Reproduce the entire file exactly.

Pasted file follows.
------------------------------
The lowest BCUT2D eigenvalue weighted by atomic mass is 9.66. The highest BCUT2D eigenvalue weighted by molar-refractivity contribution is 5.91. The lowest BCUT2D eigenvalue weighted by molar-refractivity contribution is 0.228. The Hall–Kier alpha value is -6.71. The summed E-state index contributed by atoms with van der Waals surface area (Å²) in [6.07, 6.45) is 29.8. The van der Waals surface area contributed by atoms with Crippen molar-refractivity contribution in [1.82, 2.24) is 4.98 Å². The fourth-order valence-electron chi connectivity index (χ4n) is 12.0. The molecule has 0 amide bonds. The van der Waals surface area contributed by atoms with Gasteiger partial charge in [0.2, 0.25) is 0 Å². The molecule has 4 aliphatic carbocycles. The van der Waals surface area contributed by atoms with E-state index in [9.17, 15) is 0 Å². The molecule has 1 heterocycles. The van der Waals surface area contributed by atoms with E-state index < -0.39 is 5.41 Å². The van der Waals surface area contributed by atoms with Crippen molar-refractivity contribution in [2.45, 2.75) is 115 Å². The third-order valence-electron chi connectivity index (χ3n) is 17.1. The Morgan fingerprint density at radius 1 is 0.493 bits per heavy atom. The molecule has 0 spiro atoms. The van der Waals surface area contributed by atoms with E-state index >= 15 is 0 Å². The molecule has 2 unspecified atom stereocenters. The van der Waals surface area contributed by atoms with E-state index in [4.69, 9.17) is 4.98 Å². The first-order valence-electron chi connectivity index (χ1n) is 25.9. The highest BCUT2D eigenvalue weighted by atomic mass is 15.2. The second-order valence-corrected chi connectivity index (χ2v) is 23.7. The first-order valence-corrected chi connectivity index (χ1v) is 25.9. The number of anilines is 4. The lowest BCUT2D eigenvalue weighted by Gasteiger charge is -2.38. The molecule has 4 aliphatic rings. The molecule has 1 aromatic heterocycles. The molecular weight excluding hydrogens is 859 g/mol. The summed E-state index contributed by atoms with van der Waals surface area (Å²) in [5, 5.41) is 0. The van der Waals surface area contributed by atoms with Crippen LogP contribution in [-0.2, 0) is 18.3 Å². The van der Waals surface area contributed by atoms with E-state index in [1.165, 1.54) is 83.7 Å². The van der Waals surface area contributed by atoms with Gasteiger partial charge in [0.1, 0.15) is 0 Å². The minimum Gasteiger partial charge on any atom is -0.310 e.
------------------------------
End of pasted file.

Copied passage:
The lowest BCUT2D eigenvalue weighted by atomic mass is 9.66. The highest BCUT2D eigenvalue weighted by molar-refractivity contribution is 5.91. The lowest BCUT2D eigenvalue weighted by molar-refractivity contribution is 0.228. The Hall–Kier alpha value is -6.71. The summed E-state index contributed by atoms with van der Waals surface area (Å²) in [6.07, 6.45) is 29.8. The van der Waals surface area contributed by atoms with Crippen molar-refractivity contribution in [1.82, 2.24) is 4.98 Å². The fourth-order valence-electron chi connectivity index (χ4n) is 12.0. The molecule has 0 amide bonds. The van der Waals surface area contributed by atoms with Gasteiger partial charge in [0.2, 0.25) is 0 Å². The molecule has 4 aliphatic carbocycles. The van der Waals surface area contributed by atoms with E-state index in [9.17, 15) is 0 Å². The molecule has 1 heterocycles. The van der Waals surface area contributed by atoms with E-state index < -0.39 is 5.41 Å². The van der Waals surface area contributed by atoms with Crippen molar-refractivity contribution in [2.45, 2.75) is 115 Å². The third-order valence-electron chi connectivity index (χ3n) is 17.1. The Morgan fingerprint density at radius 1 is 0.493 bits per heavy atom. The molecule has 0 spiro atoms. The van der Waals surface area contributed by atoms with E-state index >= 15 is 0 Å². The molecule has 2 unspecified atom stereocenters. The van der Waals surface area contributed by atoms with E-state index in [4.69, 9.17) is 4.98 Å². The first-order valence-electron chi connectivity index (χ1n) is 25.9. The highest BCUT2D eigenvalue weighted by atomic mass is 15.2. The second-order valence-corrected chi connectivity index (χ2v) is 23.7. The first-order valence-corrected chi connectivity index (χ1v) is 25.9. The number of anilines is 4. The lowest BCUT2D eigenvalue weighted by Gasteiger charge is -2.38. The molecule has 4 aliphatic rings. The molecule has 1 aromatic heterocycles. The molecular weight excluding hydrogens is 859 g/mol. The summed E-state index contributed by atoms with van der Waals surface area (Å²) in [5, 5.41) is 0. The van der Waals surface area contributed by atoms with Crippen LogP contribution in [-0.2, 0) is 18.3 Å². The van der Waals surface area contributed by atoms with E-state index in [1.165, 1.54) is 83.7 Å². The van der Waals surface area contributed by atoms with Gasteiger partial charge in [0.1, 0.15) is 0 Å². The minimum Gasteiger partial charge on any atom is -0.310 e.